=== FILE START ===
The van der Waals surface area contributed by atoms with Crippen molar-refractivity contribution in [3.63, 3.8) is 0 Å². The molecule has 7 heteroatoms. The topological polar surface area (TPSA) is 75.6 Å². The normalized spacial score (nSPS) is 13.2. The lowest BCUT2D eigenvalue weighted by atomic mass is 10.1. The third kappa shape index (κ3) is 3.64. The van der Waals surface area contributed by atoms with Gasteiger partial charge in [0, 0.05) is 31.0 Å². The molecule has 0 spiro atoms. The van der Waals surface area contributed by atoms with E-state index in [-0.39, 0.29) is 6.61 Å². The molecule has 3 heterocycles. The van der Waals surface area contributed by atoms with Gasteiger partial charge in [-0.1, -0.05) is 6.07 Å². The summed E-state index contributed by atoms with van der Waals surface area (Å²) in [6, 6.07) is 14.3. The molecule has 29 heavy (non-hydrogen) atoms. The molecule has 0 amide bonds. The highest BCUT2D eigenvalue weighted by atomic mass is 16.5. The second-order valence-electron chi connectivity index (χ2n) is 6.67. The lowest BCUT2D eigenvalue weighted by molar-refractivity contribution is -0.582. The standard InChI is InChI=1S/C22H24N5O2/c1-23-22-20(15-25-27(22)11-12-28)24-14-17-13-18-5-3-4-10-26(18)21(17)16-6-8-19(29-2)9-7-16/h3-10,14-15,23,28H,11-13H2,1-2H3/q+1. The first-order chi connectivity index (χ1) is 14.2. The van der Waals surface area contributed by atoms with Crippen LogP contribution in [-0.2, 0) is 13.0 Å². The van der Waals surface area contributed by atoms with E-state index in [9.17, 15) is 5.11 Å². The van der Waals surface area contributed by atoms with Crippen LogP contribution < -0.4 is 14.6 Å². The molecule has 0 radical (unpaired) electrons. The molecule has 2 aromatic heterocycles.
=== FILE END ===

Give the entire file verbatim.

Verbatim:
The van der Waals surface area contributed by atoms with Crippen molar-refractivity contribution in [3.63, 3.8) is 0 Å². The molecule has 7 heteroatoms. The topological polar surface area (TPSA) is 75.6 Å². The normalized spacial score (nSPS) is 13.2. The lowest BCUT2D eigenvalue weighted by atomic mass is 10.1. The third kappa shape index (κ3) is 3.64. The van der Waals surface area contributed by atoms with Gasteiger partial charge in [0, 0.05) is 31.0 Å². The molecule has 0 spiro atoms. The van der Waals surface area contributed by atoms with E-state index in [-0.39, 0.29) is 6.61 Å². The molecule has 3 heterocycles. The van der Waals surface area contributed by atoms with Gasteiger partial charge in [-0.1, -0.05) is 6.07 Å². The summed E-state index contributed by atoms with van der Waals surface area (Å²) in [6, 6.07) is 14.3. The molecule has 29 heavy (non-hydrogen) atoms. The molecule has 0 amide bonds. The highest BCUT2D eigenvalue weighted by atomic mass is 16.5. The second-order valence-electron chi connectivity index (χ2n) is 6.67. The lowest BCUT2D eigenvalue weighted by molar-refractivity contribution is -0.582. The standard InChI is InChI=1S/C22H24N5O2/c1-23-22-20(15-25-27(22)11-12-28)24-14-17-13-18-5-3-4-10-26(18)21(17)16-6-8-19(29-2)9-7-16/h3-10,14-15,23,28H,11-13H2,1-2H3/q+1. The first-order chi connectivity index (χ1) is 14.2. The van der Waals surface area contributed by atoms with Crippen LogP contribution in [-0.2, 0) is 13.0 Å². The van der Waals surface area contributed by atoms with E-state index in [9.17, 15) is 5.11 Å². The van der Waals surface area contributed by atoms with Crippen LogP contribution < -0.4 is 14.6 Å². The molecule has 0 radical (unpaired) electrons. The molecule has 2 aromatic heterocycles.